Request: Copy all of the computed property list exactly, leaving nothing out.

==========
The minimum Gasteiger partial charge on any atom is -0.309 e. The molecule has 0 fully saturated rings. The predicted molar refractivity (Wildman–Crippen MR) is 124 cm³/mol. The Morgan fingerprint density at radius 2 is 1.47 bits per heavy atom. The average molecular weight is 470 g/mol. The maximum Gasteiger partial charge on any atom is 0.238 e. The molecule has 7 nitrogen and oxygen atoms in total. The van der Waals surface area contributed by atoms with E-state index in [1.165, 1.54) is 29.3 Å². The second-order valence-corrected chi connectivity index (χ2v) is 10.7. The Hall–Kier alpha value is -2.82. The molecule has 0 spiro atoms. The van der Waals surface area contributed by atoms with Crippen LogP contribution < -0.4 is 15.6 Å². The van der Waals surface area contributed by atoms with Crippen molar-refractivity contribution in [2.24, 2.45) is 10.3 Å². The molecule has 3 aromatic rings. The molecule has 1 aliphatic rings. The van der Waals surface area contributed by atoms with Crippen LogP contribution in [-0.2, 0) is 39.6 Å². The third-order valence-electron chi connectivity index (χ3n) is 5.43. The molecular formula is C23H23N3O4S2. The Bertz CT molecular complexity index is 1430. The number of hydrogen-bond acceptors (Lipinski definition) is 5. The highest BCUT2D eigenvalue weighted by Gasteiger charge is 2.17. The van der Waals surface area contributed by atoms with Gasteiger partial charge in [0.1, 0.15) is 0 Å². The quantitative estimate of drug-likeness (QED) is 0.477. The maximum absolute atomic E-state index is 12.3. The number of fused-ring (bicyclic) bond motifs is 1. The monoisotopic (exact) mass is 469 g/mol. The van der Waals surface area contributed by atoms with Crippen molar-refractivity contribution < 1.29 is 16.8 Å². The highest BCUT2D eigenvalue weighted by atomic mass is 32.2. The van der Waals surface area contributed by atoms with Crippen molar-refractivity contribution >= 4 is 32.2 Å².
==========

The minimum Gasteiger partial charge on any atom is -0.309 e. The molecule has 0 fully saturated rings. The predicted molar refractivity (Wildman–Crippen MR) is 124 cm³/mol. The Morgan fingerprint density at radius 2 is 1.47 bits per heavy atom. The average molecular weight is 470 g/mol. The maximum Gasteiger partial charge on any atom is 0.238 e. The molecule has 7 nitrogen and oxygen atoms in total. The van der Waals surface area contributed by atoms with E-state index in [1.165, 1.54) is 29.3 Å². The second-order valence-corrected chi connectivity index (χ2v) is 10.7. The Hall–Kier alpha value is -2.82. The molecule has 0 spiro atoms. The van der Waals surface area contributed by atoms with Crippen LogP contribution < -0.4 is 15.6 Å². The van der Waals surface area contributed by atoms with Crippen molar-refractivity contribution in [2.24, 2.45) is 10.3 Å². The molecule has 3 aromatic rings. The molecule has 1 aliphatic rings. The van der Waals surface area contributed by atoms with Crippen LogP contribution in [-0.2, 0) is 39.6 Å². The third-order valence-electron chi connectivity index (χ3n) is 5.43. The molecular formula is C23H23N3O4S2. The Bertz CT molecular complexity index is 1430. The number of hydrogen-bond acceptors (Lipinski definition) is 5. The highest BCUT2D eigenvalue weighted by Gasteiger charge is 2.17. The van der Waals surface area contributed by atoms with Gasteiger partial charge in [0.1, 0.15) is 0 Å². The quantitative estimate of drug-likeness (QED) is 0.477. The maximum absolute atomic E-state index is 12.3. The number of fused-ring (bicyclic) bond motifs is 1. The monoisotopic (exact) mass is 469 g/mol. The van der Waals surface area contributed by atoms with Crippen molar-refractivity contribution < 1.29 is 16.8 Å². The highest BCUT2D eigenvalue weighted by atomic mass is 32.2. The van der Waals surface area contributed by atoms with Crippen molar-refractivity contribution >= 4 is 32.2 Å².